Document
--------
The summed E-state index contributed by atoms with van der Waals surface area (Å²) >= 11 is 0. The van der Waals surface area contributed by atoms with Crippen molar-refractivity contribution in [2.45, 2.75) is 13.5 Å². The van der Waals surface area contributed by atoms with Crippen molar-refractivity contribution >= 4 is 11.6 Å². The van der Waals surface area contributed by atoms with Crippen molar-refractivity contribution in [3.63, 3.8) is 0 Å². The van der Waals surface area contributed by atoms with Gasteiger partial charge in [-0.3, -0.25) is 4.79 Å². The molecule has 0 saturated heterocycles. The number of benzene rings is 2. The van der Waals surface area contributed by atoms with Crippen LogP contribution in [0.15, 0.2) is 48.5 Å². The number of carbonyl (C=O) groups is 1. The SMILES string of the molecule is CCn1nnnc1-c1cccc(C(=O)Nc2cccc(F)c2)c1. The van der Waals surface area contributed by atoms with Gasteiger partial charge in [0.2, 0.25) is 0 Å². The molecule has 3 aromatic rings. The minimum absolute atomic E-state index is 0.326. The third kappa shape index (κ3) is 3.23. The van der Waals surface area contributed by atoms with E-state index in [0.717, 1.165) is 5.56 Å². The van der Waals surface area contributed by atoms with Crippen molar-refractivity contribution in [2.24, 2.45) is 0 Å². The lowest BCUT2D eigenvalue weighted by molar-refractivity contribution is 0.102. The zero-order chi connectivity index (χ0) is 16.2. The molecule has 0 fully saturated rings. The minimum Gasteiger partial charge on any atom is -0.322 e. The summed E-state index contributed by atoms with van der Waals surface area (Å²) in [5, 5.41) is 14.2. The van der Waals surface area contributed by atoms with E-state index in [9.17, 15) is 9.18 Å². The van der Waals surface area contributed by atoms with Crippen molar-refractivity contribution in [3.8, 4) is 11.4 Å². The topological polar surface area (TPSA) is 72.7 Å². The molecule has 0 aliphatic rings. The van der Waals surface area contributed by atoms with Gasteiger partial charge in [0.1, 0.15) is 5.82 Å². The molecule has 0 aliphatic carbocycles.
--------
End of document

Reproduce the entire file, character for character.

The summed E-state index contributed by atoms with van der Waals surface area (Å²) >= 11 is 0. The van der Waals surface area contributed by atoms with Crippen molar-refractivity contribution in [2.45, 2.75) is 13.5 Å². The van der Waals surface area contributed by atoms with Crippen molar-refractivity contribution >= 4 is 11.6 Å². The van der Waals surface area contributed by atoms with Crippen molar-refractivity contribution in [3.63, 3.8) is 0 Å². The van der Waals surface area contributed by atoms with Gasteiger partial charge in [-0.3, -0.25) is 4.79 Å². The molecule has 0 saturated heterocycles. The number of benzene rings is 2. The van der Waals surface area contributed by atoms with Crippen LogP contribution in [0.15, 0.2) is 48.5 Å². The number of carbonyl (C=O) groups is 1. The SMILES string of the molecule is CCn1nnnc1-c1cccc(C(=O)Nc2cccc(F)c2)c1. The van der Waals surface area contributed by atoms with Gasteiger partial charge in [0.2, 0.25) is 0 Å². The molecule has 3 aromatic rings. The minimum absolute atomic E-state index is 0.326. The third kappa shape index (κ3) is 3.23. The van der Waals surface area contributed by atoms with E-state index in [0.717, 1.165) is 5.56 Å². The van der Waals surface area contributed by atoms with Crippen molar-refractivity contribution in [2.24, 2.45) is 0 Å². The lowest BCUT2D eigenvalue weighted by molar-refractivity contribution is 0.102. The zero-order chi connectivity index (χ0) is 16.2. The molecule has 0 fully saturated rings. The minimum Gasteiger partial charge on any atom is -0.322 e. The summed E-state index contributed by atoms with van der Waals surface area (Å²) in [5, 5.41) is 14.2. The van der Waals surface area contributed by atoms with E-state index in [9.17, 15) is 9.18 Å². The van der Waals surface area contributed by atoms with Crippen molar-refractivity contribution in [3.8, 4) is 11.4 Å². The topological polar surface area (TPSA) is 72.7 Å². The molecule has 0 aliphatic rings. The van der Waals surface area contributed by atoms with Gasteiger partial charge in [0.1, 0.15) is 5.82 Å². The molecule has 0 aliphatic carbocycles.